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Legal Limits to Linking Challenge Social Media
Volume 42, Number 3 - May/June 2018

Sensationalist headlines appearing in mid-February 2018 implied that, due to copyright concerns, the end of social media as we know it was near. Here are some samples:

“Embedding a Third Party Tweet Constitutes Copyright Infringement”

“Alert: Bloggers Beware: New York Federal Court Holds In-Line Linking May Be Copyright Infringement”

“New York Court Rebuffs Ninth Circuit's Copyright ‘Server Test,' Finds Embedded Tweet Displaying Copyrighted Image to Be Infringement”

The headlines were, as headlines often are, misleading. Designed as an enticement to get people to read the full story, they created fear in those who only read the headline. For those who delved further into the issue, it's clear that linking to copyrighted text and images through Twitter and other social media platforms just got a whole lot more complicated, but should information professionals be scared? Is social media doomed?


The headlines refer to a recent decision by a federal judge in New York state. Tweets including a photograph of New England Patriot quarterback Tom Brady, which was initially posted to Snapchat, were subsequently embedded in articles in a number of news services' websites. The U.S. District Court for the Southern District of New York held that publishing the photo without permission or a license from the copyright owner was copyright infringement since it violated the copyright owner's display right. If the decision is upheld, it could change the way content is linked to on the internet.

The story that led to this decision is a routine one in the digital age. Justin Goldman happened upon Tom Brady and Danny Ainge, general manager of the Boston Celtics, on the street in East Hampton, N.Y. He took their picture and posted it to Snapchat. The picture went viral and was eventually tweeted and retweeted by many users other than Goldman. At the time, the Boston Celtics were trying to recruit Kevin Durant to join the team, and the meeting between Ainge and Brady was likely related to engaging Brady in that effort. Because of the news interest in the meeting, the tweets containing the photo were published in a number of online articles on the Durant story. (Search ™Tom Brady∫ ™Danny Ainge∫ on Google Images or Bing Images to see the photo.)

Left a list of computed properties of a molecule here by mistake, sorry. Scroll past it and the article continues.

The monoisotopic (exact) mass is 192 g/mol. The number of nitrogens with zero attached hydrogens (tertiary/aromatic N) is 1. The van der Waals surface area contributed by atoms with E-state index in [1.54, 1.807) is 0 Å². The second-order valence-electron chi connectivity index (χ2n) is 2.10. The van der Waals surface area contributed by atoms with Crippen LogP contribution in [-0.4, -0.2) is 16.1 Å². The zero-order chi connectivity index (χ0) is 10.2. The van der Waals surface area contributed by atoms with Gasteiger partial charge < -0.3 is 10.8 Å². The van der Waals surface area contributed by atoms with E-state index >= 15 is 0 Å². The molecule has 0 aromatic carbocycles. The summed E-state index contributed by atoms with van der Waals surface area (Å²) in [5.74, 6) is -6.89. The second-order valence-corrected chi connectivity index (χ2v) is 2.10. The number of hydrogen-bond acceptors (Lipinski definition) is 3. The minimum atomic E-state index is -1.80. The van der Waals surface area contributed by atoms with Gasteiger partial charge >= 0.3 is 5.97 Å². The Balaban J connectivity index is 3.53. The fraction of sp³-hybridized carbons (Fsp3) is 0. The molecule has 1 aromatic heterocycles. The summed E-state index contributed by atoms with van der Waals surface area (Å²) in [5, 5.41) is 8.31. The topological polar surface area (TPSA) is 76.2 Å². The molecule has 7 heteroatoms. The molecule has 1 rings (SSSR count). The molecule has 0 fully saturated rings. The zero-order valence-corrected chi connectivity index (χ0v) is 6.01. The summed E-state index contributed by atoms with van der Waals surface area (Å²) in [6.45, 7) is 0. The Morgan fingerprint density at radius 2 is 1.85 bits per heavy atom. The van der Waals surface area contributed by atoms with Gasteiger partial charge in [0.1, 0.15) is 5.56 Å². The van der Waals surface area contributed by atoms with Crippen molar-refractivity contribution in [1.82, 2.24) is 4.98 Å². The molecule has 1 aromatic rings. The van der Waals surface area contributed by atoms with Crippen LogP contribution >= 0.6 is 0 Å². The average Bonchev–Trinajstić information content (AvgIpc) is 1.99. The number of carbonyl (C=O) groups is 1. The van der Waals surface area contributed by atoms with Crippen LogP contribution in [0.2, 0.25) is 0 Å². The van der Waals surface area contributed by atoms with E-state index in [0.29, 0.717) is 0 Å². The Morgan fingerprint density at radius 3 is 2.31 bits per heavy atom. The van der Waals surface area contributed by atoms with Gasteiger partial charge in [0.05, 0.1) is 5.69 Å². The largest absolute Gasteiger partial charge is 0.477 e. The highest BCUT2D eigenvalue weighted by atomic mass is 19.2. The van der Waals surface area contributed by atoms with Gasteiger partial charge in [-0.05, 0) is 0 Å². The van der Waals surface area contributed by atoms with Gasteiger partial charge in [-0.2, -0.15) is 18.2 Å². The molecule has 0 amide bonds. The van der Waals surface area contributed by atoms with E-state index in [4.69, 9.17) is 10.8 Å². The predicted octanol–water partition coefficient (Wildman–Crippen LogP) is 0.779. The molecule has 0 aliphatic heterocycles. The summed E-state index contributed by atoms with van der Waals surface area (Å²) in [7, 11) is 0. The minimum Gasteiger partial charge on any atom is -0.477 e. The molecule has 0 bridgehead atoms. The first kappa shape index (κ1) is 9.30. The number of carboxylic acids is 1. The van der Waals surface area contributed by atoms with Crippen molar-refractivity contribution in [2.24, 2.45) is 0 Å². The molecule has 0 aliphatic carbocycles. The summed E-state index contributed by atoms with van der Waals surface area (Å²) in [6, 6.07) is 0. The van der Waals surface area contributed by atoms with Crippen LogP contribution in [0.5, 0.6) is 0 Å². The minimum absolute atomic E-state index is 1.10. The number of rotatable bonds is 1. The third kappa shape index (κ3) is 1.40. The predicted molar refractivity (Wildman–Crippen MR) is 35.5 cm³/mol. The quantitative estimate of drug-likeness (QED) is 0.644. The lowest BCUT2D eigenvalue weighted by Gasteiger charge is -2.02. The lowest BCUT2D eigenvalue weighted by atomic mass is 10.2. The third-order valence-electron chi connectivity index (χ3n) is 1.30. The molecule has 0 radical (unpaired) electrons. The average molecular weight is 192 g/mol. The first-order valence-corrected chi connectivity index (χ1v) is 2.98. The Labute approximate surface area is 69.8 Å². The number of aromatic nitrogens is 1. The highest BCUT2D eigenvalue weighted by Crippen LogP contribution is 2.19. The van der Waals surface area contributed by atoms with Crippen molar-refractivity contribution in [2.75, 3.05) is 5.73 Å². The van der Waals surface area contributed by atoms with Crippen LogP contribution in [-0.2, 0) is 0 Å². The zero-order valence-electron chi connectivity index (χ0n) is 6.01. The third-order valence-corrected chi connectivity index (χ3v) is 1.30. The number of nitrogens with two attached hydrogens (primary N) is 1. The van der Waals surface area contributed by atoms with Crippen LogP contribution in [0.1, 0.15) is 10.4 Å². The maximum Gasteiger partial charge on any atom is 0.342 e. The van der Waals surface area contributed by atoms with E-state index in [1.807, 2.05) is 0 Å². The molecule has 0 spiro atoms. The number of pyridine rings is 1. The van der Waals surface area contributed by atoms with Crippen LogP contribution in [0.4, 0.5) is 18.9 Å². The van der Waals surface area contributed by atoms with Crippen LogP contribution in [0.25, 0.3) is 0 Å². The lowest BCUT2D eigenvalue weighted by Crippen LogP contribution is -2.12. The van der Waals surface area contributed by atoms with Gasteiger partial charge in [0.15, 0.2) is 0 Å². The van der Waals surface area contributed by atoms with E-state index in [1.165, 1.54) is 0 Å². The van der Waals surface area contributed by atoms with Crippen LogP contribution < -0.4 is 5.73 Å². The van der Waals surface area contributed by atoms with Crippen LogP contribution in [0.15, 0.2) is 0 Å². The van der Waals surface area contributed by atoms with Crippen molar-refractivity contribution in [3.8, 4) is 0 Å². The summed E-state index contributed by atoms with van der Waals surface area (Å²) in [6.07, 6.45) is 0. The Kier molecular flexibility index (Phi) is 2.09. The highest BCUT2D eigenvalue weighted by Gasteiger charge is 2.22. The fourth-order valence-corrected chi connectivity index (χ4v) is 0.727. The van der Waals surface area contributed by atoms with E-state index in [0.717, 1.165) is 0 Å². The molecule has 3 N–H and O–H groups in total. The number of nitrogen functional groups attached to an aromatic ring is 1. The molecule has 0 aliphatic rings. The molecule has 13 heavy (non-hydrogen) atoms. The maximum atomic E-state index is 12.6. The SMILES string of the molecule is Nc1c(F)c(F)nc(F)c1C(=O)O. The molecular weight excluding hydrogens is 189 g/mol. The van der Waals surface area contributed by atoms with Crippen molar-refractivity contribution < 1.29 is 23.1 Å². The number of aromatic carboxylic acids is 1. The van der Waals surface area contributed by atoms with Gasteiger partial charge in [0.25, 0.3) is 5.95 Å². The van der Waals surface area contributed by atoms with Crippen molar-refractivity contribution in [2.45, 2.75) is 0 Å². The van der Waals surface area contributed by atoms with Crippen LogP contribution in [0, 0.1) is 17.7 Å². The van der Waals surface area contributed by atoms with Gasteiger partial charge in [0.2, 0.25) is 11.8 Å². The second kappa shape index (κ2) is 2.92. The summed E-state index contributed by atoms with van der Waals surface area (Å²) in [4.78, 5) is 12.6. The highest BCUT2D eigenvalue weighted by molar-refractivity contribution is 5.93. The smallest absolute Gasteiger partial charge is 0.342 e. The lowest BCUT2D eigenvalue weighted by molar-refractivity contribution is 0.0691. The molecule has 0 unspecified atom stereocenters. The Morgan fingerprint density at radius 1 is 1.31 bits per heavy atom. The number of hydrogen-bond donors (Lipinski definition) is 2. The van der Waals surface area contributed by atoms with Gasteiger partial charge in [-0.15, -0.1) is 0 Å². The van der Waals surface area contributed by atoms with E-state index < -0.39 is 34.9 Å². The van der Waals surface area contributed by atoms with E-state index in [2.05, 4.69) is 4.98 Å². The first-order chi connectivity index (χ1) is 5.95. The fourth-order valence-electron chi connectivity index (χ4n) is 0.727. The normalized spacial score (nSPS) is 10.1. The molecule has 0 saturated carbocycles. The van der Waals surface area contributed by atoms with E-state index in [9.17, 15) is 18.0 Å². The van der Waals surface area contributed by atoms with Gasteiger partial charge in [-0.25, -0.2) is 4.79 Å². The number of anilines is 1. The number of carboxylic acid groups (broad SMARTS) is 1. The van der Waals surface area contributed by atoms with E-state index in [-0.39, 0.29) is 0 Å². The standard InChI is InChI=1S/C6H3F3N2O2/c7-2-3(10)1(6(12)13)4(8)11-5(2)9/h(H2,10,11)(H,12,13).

Critical to the legal issues raised by the case are the online publications that embedded the photo in their articles. Embedding is similar to linking in that the photo is not uploaded or copied into the article; instead, a particular type of HTML is coded into the article. The browser identifies that code, hyperlinks to the photo, and presents it to the viewer along with the article's text and other content as a complete webpage. At no time is the photo copied or uploaded, but the end user is unable to discern this difference—the photo is simply displayed on the webpage.

When people get a copyright for a creative work such as a photo, they get to control how that work is used in a number of ways, including the right to control the making of copies, the right to control the creation of derivative works, and the right to control publication. For graphic images, the copyright also includes the right to control how those works are displayed. Any person who displays the work must obtain permission, license the work, or be able to identify fair use or another copyright exemption in order to avoid liability.

Goldman sued a number of media companies that ran articles which included his photo, such as Breitbart News, Yahoo, Gannett, and The Boston Globe. He was supported in his suit by a number of photo providers and photography organizations, such as Getty Images, the American Society of Media Photographers, the National Press Photographers Association, and the North American Nature Photography Association. Goldman argued that the Copyright Act is not concerned with where a photo or copyrighted work is stored. It focuses on communication of the image through a process “now known [when the Copyright Act was established in 1976] or later developed.”

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George H. Pike is director of the Barco Law Library and assistant professor of law, University of Pittsburgh.


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